ALLEN PARK, Mich. -- I spent three days with the Detroit Lions in training camp last summer. Never once did I see linebacker DeAndre Levy or safety Louis Delmas, both of whom were rehabilitating injuries and wound up missing a big chunk of the preseason.
So even as the Lions have dealt with a number of high-profile injuries this summer, it's worth nothing that Levy and Delmas have provided a constant and reliable presence. Levy hasn't missed a practice since camp began July 29, and Delmas has missed only three because he needed a screw removed from a finger to complete a prior surgery.
"Our defense is so much better for that," coach Jim Schwartz said. "Delmas, Levy, those guys that control a lot of the action, have been out there and going. That's so important."
Levy's health has been particularly important because it's given the Lions an opportunity to experiment with their three likely starters in various roles. During my time here, Stephen Tulloch has lined up in the middle with Levy and Justin Durant on the outside, but Schwartz suggested that Tulloch will see some time on the outside during the preseason with Levy kicked back inside.
"We want to let those guys go out and see what they can do," Schwartz said. "They'll probably play different positions in the preseason games. Probably by the third preseason game, we'll sort of settle on what we feel is the best combination for us and best for the defense."
Levy has played every linebacker position in his brief career. It has always been assumed he would settle in the middle, but quite frankly, Tulloch might well prove to be the Lions' best middle linebacker. If that's the case, Levy's multidimensional skills will come in handy.
This conversation would have been moot had Levy not been on the field, but Wednesday he said: "I feel good, and it's going to be nice to go into a season at over 70 percent healthy for a change."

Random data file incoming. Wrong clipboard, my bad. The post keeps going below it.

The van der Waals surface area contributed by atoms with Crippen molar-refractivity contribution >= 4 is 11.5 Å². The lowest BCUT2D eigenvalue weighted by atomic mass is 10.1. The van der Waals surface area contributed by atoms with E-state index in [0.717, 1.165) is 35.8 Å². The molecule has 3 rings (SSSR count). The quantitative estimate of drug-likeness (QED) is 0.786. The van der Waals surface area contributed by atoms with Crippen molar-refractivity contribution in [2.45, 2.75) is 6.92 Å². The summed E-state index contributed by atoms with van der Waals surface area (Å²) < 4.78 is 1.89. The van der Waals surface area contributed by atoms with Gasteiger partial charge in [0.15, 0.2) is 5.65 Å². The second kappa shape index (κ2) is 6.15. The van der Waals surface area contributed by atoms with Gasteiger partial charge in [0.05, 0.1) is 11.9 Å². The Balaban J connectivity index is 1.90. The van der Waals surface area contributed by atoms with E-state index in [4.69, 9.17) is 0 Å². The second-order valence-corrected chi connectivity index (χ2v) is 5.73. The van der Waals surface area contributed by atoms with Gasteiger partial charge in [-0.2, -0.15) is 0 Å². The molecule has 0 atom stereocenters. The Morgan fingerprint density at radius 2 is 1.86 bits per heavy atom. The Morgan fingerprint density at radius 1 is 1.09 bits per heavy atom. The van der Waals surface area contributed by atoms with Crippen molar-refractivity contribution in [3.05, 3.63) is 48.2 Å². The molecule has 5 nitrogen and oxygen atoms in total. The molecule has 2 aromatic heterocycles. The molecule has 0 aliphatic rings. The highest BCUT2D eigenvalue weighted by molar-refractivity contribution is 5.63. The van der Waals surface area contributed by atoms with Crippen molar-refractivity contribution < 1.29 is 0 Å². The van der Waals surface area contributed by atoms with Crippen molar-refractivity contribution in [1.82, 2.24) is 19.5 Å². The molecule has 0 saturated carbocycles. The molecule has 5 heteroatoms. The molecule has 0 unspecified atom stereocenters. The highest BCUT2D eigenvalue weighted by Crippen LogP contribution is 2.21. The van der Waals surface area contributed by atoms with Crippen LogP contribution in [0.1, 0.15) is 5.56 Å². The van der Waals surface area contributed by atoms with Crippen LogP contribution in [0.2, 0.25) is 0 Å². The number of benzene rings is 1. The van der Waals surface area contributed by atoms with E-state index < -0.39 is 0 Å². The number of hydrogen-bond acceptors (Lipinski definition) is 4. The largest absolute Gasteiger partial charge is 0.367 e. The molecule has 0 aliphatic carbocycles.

A few thoughts on the Lions' practice Wednesday afternoon, which they conducted in shoulder pads and shorts:
Receiver Calvin Johnson was sidelined with a mild ankle injury and rookie Titus Young (hamstring) wasn't even on the field. So I got a good look at the Lions' receiver depth. Many of you have been asking about 6-foot-6 rookie Demario Ballard, but I have to say that another big receiver jumped out to me. Veteran Maurice Stovall made two catches in the back of the end zone during a red-zone drill. At 6-foot-5, Stovall is a bigger dude that I thought he was.
Offensive coordinator Scott Linehan singled out another receiver, Derrick Williams, as someone who has caught his eye during camp. "He's played every position for us," Linehan said. "He's jumped in when Calvin has been out. He's jumped in when Nate [Burleson] has been out. He's played the 'X' because Titus hasn't been able to go. ... That's been very important."
I spoke with both Linehan and quarterback Matthew Stafford about their third year together, and I'll expand on the topic in a future post. I'll wet your appetite with this: In his third season under Linehan in Minnesota, quarterback Daunte Culpepper had the best season of his career. Culpepper threw for 4,717 yards, 39 touchdowns and 11 interceptions. I would argue the Lions' offensive personnel this season rivals what Culpepper had to work with that season.
Former Tennessee Titans coach Jeff Fisher has attended the past two days of practice wearing Lions gear. No, he hasn't been hired as a consultant. Fisher was in Detroit because Schwartz was his protégé with the Titans and his son, Brandon, is an assistant this summer on Schwartz's staff. "Obviously, [Schwartz] took over a challenging situation," Fisher said. "To see them come on like they did last year despite the injuries was quite impressive. The guy's clearly got his stamp on this team."
I'll be back at Lions practice in the morning, and my formal Camp Confidential has been slotted to post Monday.